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Historic Preservation and Environmental Protection Required

Release date: 
October 11, 2011
Release Number: 

CONCORD, N.H. -- One mission of the Federal Emergency Management Agency (FEMA) as it helps New Hampshire recover from Tropical Storm Irene is to identify and ensure that historic places and structures are restored in a manner that preserves their historic value.

“The state of New Hampshire has identified several damaged stone bridges and culverts that are historic,” said Albie Lewis, federal coordinating officer for this disaster. “Our job is to work with the state to provide appropriate funding through our Public Assistance program to assist in the repairs.”

FEMA’s Public Assistance program provides up to 75 percent of the cost of disaster-related emergency measures, removing debris from public property and rights of way, and repairing or restoring public roads, bridges and culverts, along with public buildings, utilities, schools, parks and other recreational facilities.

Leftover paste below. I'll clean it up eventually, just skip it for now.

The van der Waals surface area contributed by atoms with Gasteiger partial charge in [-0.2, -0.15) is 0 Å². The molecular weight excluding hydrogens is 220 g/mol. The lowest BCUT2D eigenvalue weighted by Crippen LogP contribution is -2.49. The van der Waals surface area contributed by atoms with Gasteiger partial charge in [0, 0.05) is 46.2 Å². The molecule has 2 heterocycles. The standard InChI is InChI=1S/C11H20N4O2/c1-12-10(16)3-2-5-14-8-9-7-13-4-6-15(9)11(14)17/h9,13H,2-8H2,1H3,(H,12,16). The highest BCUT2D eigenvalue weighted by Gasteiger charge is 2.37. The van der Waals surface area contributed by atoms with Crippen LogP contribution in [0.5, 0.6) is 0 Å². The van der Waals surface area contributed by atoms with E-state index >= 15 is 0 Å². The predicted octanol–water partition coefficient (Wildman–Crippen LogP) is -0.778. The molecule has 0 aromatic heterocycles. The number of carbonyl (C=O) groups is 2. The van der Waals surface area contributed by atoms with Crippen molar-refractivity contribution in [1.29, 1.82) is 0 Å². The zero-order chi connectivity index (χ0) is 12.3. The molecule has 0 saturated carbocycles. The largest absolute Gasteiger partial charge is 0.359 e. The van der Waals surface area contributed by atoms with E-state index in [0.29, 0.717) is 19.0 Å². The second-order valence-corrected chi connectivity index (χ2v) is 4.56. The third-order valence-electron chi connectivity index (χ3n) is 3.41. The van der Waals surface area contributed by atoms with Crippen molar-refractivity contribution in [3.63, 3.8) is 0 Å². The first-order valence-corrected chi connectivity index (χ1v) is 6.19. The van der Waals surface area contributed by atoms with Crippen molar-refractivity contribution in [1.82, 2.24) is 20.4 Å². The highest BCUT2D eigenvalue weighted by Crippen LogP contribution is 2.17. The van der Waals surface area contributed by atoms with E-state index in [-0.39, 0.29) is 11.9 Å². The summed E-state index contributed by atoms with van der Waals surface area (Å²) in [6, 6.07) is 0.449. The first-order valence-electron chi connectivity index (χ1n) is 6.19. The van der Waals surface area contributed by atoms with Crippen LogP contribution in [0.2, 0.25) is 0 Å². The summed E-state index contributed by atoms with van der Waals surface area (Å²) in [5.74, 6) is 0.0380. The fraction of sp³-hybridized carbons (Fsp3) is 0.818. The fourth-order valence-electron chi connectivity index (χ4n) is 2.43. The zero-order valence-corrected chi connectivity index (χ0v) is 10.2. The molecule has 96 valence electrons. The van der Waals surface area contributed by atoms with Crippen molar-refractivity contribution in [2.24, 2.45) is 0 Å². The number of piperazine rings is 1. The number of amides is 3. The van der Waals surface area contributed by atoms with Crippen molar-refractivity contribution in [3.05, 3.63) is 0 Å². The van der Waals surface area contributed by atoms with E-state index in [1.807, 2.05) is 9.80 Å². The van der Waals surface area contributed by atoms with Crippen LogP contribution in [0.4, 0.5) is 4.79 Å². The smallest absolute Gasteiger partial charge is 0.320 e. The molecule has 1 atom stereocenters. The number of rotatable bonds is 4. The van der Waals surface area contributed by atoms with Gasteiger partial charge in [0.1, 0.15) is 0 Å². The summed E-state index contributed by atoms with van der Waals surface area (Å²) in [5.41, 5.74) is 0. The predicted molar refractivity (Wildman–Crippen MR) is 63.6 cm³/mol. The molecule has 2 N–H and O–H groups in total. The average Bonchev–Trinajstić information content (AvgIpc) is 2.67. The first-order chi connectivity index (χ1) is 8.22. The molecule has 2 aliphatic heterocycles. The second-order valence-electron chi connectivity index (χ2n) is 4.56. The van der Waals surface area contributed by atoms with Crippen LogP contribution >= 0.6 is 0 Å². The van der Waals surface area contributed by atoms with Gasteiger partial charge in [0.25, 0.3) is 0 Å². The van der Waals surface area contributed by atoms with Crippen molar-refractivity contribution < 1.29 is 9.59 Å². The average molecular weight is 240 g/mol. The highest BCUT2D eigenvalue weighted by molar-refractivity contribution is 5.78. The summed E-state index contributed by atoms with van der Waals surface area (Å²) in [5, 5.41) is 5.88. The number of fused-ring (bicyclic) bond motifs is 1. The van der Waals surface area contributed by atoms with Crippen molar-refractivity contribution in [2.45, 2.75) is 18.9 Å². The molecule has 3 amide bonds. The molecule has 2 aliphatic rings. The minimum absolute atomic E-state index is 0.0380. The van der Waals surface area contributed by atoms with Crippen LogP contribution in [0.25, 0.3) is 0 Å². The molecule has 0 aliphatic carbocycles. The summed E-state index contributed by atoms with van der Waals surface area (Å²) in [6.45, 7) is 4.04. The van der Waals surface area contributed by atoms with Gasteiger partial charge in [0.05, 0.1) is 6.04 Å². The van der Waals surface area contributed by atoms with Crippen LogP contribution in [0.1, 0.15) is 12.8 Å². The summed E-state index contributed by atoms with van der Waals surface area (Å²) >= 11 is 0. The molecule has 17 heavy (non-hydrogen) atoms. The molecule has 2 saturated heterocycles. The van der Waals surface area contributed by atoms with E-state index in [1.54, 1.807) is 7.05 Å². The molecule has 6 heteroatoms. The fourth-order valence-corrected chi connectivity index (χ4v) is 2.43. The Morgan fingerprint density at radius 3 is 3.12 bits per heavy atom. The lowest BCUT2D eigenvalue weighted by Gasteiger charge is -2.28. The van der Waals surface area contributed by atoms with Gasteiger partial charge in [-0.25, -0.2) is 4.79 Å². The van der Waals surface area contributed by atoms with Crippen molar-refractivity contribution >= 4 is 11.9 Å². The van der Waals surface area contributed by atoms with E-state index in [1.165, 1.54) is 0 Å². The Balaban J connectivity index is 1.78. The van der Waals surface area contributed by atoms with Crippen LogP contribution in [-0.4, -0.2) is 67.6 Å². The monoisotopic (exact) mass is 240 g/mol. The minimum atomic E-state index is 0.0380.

For Public Assistance requests to repair historic stone bridges and culverts, FEMA is working closely with the New Hampshire Department of Transportation and the New Hampshire Division for Historical Resources.

Applicant projects submitted for Public Assistance are reviewed by FEMA project specialists for technical and financial issues and are reviewed by environmental and historic preservation specialists to comply with federal requirements.

To be eligible for FEMA funding, applicants for Public Assistance must comply with various federal, state and local environmental and historic preservation laws and executive orders before recovery work begins. These laws and orders include the National Environmental Policy Act, the Endangered Species Act, the National Historic Preservation Act, the Clean Air and Clean Water Acts and Executive Orders 11988 (Floodplain Management), 11990 (Wetland Protection) and 12898 (Environmental Justice).

FEMA’s mission is to support our citizens and first responders to ensure that as a nation we work together to build, sustain and improve our capability to prepare for, protect against, respond to, recover from and mitigate all hazards.

Last Updated: 
July 16, 2012 - 18:46
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